Standard Precautions and Infectious Exposure Management

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Chapter 68

Standard Precautions and Infectious Exposure Management

Contamination of health care workers with body fluids is a frequent occurrence in the emergency department (ED). A survey of ED staff found that 54% reported contact of intact skin with body fluids and 1.5% reported contact of nonintact skin within the preceding year.1 These fluids often contain various transmissible infectious diseases because the prevalence of human immunodeficiency virus (HIV) infection, hepatitis, and other communicable diseases is high in ED patient populations.1,2 In a prospective study of penetrating trauma patients admitted to an urban trauma center, 9% tested positive for anti-HIV, hepatitis B surface antigen (HBsAg), or anti–hepatitis C virus (HCV). Patients were infrequently aware of their seropositive status.2 In the ED, patient characteristics were found to be poor predictors of hepatitis positivity, thus making it more difficult to identify patients who pose a risk to health care workers.3 These factors make widespread use of universal precautions in the ED essential.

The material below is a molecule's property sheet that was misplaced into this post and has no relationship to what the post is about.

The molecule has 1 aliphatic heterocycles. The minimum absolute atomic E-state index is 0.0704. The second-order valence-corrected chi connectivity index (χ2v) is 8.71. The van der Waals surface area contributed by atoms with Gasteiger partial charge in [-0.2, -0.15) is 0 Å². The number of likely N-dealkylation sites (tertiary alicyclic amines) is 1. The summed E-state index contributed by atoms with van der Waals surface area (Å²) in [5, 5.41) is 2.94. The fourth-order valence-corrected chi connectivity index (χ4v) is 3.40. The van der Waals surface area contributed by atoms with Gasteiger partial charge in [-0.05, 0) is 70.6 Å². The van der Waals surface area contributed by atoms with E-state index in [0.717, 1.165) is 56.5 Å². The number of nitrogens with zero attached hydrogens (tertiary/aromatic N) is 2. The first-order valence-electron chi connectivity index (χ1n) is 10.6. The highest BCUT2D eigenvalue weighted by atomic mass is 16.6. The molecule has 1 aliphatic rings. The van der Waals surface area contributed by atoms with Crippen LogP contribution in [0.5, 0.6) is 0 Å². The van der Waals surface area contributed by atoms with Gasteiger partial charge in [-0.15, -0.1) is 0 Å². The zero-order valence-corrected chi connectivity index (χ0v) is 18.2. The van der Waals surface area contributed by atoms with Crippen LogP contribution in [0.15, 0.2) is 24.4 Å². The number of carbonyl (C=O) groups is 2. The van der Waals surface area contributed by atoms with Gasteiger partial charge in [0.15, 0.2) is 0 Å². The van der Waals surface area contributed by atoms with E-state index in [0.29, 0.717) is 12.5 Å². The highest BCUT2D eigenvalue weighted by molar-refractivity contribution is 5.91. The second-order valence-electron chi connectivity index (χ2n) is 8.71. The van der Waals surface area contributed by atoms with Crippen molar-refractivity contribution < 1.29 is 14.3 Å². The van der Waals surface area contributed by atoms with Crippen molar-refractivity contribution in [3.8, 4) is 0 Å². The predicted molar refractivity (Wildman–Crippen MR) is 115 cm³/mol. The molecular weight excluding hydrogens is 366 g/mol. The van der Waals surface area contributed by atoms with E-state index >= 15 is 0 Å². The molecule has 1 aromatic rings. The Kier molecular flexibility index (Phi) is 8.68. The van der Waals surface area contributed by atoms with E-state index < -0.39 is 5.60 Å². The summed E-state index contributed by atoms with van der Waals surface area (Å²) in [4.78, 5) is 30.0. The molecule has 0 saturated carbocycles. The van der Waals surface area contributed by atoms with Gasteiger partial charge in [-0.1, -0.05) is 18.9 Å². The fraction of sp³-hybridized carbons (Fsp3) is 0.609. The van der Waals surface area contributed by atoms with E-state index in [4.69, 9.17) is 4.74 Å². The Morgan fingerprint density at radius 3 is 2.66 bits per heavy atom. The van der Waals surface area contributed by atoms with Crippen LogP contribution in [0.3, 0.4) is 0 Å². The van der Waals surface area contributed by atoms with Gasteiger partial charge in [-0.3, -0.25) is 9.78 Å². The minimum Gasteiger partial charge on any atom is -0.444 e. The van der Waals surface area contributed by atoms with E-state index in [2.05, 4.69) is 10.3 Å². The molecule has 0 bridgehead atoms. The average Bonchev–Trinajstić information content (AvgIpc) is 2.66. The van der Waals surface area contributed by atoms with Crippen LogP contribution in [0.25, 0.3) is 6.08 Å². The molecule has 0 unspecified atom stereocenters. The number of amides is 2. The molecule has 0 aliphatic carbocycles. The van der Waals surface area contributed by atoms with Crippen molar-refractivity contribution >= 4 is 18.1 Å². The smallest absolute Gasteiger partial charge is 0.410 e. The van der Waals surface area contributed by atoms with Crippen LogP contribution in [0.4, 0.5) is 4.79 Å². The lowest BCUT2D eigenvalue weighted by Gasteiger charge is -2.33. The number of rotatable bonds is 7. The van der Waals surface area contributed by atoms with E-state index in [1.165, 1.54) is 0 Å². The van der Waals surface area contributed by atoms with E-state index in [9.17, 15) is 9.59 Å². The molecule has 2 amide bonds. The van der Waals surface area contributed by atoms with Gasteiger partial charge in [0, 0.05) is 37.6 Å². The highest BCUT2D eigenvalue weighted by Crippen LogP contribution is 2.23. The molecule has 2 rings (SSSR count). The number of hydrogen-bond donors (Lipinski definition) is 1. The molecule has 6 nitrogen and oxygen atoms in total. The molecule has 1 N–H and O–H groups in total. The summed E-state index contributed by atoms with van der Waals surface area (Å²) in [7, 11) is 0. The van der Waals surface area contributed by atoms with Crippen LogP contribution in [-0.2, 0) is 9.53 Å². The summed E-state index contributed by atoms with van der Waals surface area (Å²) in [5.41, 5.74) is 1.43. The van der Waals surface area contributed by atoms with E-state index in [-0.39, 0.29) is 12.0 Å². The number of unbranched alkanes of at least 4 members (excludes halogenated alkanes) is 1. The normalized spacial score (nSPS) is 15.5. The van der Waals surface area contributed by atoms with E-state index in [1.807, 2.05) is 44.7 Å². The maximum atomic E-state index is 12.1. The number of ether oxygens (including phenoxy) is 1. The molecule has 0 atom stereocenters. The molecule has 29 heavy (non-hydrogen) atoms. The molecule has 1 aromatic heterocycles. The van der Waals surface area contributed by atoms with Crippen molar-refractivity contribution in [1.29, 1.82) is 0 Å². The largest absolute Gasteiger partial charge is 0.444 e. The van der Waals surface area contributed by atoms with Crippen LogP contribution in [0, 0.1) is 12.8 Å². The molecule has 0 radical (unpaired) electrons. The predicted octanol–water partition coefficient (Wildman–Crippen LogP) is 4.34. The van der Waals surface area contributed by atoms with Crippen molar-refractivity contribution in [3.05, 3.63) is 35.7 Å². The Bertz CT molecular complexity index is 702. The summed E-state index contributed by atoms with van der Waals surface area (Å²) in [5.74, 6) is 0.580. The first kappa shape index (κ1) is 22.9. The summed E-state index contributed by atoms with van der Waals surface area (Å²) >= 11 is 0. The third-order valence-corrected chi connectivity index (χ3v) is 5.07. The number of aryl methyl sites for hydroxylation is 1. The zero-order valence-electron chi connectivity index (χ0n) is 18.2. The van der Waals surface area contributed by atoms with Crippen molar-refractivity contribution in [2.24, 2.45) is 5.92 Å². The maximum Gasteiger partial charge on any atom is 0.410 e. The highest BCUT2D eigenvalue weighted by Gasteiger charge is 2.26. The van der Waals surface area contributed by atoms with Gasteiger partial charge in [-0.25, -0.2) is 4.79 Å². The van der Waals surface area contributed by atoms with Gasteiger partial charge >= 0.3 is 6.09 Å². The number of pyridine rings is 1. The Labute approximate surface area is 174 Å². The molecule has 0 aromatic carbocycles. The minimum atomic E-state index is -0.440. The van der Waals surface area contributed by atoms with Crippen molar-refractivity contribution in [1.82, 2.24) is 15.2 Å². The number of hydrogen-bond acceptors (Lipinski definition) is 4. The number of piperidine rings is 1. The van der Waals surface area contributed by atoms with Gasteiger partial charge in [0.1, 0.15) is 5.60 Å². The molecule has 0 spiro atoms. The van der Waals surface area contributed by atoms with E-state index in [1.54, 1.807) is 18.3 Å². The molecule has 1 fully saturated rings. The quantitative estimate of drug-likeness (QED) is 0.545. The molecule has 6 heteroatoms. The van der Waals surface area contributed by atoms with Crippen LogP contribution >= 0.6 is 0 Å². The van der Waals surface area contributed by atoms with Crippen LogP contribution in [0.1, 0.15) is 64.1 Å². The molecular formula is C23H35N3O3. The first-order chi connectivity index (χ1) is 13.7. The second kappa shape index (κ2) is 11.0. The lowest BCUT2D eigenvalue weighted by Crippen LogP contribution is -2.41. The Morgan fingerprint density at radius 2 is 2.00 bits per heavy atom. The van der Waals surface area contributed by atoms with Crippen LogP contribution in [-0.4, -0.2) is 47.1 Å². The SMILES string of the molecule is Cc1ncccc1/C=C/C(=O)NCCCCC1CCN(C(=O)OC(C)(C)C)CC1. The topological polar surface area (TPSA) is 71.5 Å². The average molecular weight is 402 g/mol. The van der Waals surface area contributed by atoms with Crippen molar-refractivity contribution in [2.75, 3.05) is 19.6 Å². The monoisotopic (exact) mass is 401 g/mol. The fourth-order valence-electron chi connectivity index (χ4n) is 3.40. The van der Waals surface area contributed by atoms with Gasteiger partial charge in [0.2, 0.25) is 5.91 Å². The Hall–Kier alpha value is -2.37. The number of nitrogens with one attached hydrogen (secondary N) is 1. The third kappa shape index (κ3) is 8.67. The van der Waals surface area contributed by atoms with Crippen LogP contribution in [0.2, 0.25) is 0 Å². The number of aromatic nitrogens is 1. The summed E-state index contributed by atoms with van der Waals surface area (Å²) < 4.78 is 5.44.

Compliance with standard precautions, formerly known as universal precautions, is far from universal.4–6 In a video-taped observational study of 88 ED trauma resuscitations, 33.4% had major breaks in standard precautions. The most common major break was failure to wear a mask (32.2% of procedures), followed by inadequate eyewear (22.2%), no gown (5.6%), and no gloves (3.0%).6 Henry and colleagues showed that ED personnel significantly overestimate their use of standard precautions.7